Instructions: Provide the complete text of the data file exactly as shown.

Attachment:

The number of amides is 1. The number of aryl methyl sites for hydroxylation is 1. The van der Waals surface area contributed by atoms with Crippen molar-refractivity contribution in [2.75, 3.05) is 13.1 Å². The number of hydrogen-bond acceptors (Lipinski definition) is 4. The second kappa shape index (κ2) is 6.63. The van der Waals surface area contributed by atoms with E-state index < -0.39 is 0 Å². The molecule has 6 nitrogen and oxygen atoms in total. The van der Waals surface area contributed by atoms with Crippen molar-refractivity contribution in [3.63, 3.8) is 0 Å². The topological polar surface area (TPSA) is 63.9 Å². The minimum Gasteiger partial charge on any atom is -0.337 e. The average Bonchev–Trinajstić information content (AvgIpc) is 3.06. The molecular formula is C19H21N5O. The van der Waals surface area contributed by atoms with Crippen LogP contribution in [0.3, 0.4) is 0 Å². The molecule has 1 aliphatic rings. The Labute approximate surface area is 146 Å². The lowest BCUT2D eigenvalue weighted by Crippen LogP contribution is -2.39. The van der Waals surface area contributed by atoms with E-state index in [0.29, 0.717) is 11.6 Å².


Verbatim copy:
The number of amides is 1. The number of aryl methyl sites for hydroxylation is 1. The van der Waals surface area contributed by atoms with Crippen molar-refractivity contribution in [2.75, 3.05) is 13.1 Å². The number of hydrogen-bond acceptors (Lipinski definition) is 4. The second kappa shape index (κ2) is 6.63. The van der Waals surface area contributed by atoms with E-state index < -0.39 is 0 Å². The molecule has 6 nitrogen and oxygen atoms in total. The van der Waals surface area contributed by atoms with Crippen molar-refractivity contribution in [3.63, 3.8) is 0 Å². The topological polar surface area (TPSA) is 63.9 Å². The minimum Gasteiger partial charge on any atom is -0.337 e. The average Bonchev–Trinajstić information content (AvgIpc) is 3.06. The molecular formula is C19H21N5O. The van der Waals surface area contributed by atoms with Crippen LogP contribution in [0.3, 0.4) is 0 Å². The molecule has 1 aliphatic rings. The Labute approximate surface area is 146 Å². The lowest BCUT2D eigenvalue weighted by Crippen LogP contribution is -2.39. The van der Waals surface area contributed by atoms with E-state index in [0.29, 0.717) is 11.6 Å².